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Map showing publication footprint
  • Usage in publication:
    • Bayhorse dolomite*
  • Modifications:
    • Principal reference
  • Dominant lithology:
    • Dolomite
  • AAPG geologic province:
    • Idaho Mountains province
Publication:

Ross, C.P., 1934, Correlation and interpretation of Paleozoic stratigraphy in south-central Idaho: Geological Society of America Bulletin, v. 45, no. 5, p. 937-1000.


Summary:

Pg. 941, etc. Bayhorse dolomite. Chiefly thick-bedded dolomite. Most of beds light creamy gray when fresh, but weather readily to rusty buff; many are crowded with small nearly black, oval chert masses. Exceptionally the dolomite is nearly black and studded with slightly larger white bodies, each consisting of a single crystalline grain of dolomite, commonly with rim of fine-grained carbonate, at least in part calcite. Locally beds of chert, quartzite, and conglomerate or breccia, and some lenses, especially near top, are argillaceous. Maximum thickness fully 1,000 feet. Underlies Ramshorn slate and overlies Garden Creek phyllite. Crops out at intervals along crest and east flank of anticline that extends diagonally across northwestern part of Bayhorse quadrangle. Best exposed near town of Bayhorse [Custer County, southern central Idaho]. No fossils. [Age is Cambrian(?).]

Source: US geologic names lexicon (USGS Bull. 896, p. 128).


Map showing publication footprint
  • Usage in publication:
    • Bayhorse dolomite*
  • Modifications:
    • Adopted
  • Dominant lithology:
    • Dolomite
  • AAPG geologic province:
    • Idaho Mountains province
Publication:

Wilmarth, M.G., 1936, [Selected Geologic Names Committee remarks (ca. 1936) on Cambrian and Ordovician rocks of the U.S.], IN Wilmarth, M.G., 1938, Lexicon of geologic names of the United States (including Alaska): U.S. Geological Survey Bulletin, 896, pts. 1-2, 2396 p.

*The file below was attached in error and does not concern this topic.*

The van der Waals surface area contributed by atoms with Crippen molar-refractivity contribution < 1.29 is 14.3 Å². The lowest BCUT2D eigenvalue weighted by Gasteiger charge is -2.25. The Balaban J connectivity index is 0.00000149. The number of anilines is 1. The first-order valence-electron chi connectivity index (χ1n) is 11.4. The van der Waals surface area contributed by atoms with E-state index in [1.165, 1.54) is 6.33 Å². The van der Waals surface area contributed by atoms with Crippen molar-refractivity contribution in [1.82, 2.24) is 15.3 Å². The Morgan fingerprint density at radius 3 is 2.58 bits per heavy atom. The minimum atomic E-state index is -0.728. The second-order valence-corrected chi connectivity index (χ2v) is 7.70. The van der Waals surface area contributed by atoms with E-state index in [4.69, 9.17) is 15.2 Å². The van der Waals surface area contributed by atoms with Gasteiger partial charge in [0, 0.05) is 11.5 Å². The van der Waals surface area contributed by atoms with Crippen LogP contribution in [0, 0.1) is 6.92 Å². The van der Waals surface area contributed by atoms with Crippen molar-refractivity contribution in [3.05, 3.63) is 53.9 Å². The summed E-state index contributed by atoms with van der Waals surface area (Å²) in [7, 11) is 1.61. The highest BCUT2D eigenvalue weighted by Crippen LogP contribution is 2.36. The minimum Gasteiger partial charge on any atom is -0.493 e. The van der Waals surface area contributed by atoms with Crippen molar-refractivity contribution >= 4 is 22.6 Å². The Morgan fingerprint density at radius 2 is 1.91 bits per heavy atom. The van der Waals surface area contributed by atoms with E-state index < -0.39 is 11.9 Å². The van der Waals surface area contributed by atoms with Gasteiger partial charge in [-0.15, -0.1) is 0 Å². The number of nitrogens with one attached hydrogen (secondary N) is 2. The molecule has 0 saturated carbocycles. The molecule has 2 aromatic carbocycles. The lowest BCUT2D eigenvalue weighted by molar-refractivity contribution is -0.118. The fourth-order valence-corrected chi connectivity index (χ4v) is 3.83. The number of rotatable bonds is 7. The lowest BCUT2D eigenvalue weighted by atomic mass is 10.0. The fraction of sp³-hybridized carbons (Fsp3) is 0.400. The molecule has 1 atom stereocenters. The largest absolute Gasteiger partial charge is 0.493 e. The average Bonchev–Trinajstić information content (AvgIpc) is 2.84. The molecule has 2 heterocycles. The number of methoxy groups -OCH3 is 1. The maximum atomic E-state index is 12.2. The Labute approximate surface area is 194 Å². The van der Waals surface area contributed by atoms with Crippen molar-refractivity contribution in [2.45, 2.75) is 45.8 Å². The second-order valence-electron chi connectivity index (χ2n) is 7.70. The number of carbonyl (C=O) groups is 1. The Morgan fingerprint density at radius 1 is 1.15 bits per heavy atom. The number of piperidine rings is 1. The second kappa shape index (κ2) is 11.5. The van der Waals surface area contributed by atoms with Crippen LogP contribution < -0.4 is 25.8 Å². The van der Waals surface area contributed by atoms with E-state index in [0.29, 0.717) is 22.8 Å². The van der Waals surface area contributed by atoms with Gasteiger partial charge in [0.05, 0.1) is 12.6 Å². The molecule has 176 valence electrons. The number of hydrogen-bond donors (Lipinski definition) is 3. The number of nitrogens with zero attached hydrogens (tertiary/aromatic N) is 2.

Summary:

C.P. Ross, 1932, Idaho corr. chart compiled by M.G. Wilmarth. Bayhorse dolomite. Generally massive, thick-bedded dolomite, in part oolitic. Thickness 1,000+/- feet. Assigned to Cambrian(?). May possibly be Algonkian. Underlies (unconformably?) Ramshorn shale and overlies (unconformably?) Garden Creek phyllite.
Named from town and creek in Custer Co., southern central ID.

Source: US geologic names lexicon (USGS Bull. 896, p. 128).


Map showing publication footprint
  • Usage in publication:
    • Bayhorse Dolomite*
  • Modifications:
    • Age modified
Publication:

U.S. Geological Survey, 1972, Geological Survey research 1972; Chapter A: U.S. Geological Survey Professional Paper, 800-A, p. A1-A320., See subheading "Ordovician sedimentary rocks in central Idaho," p. A34


Summary:

Age modified in central ID from Cambrian? to Early Ordovician? on basis of two new collections of fossils. First, lack of hinge structures and cardinala, the evenly ribbed nature of the ornamentation on two fragments of silicified brachiopods suggests Ordovician rather than Cambrian age. Second, several Early Ordovician echinoderm columnals identified. [Information above based on work by S. W. Hobbs, W. H. Hays, R. J. Ross, Jr., J. Sprinkle, J. M. Berdan of the USGS.]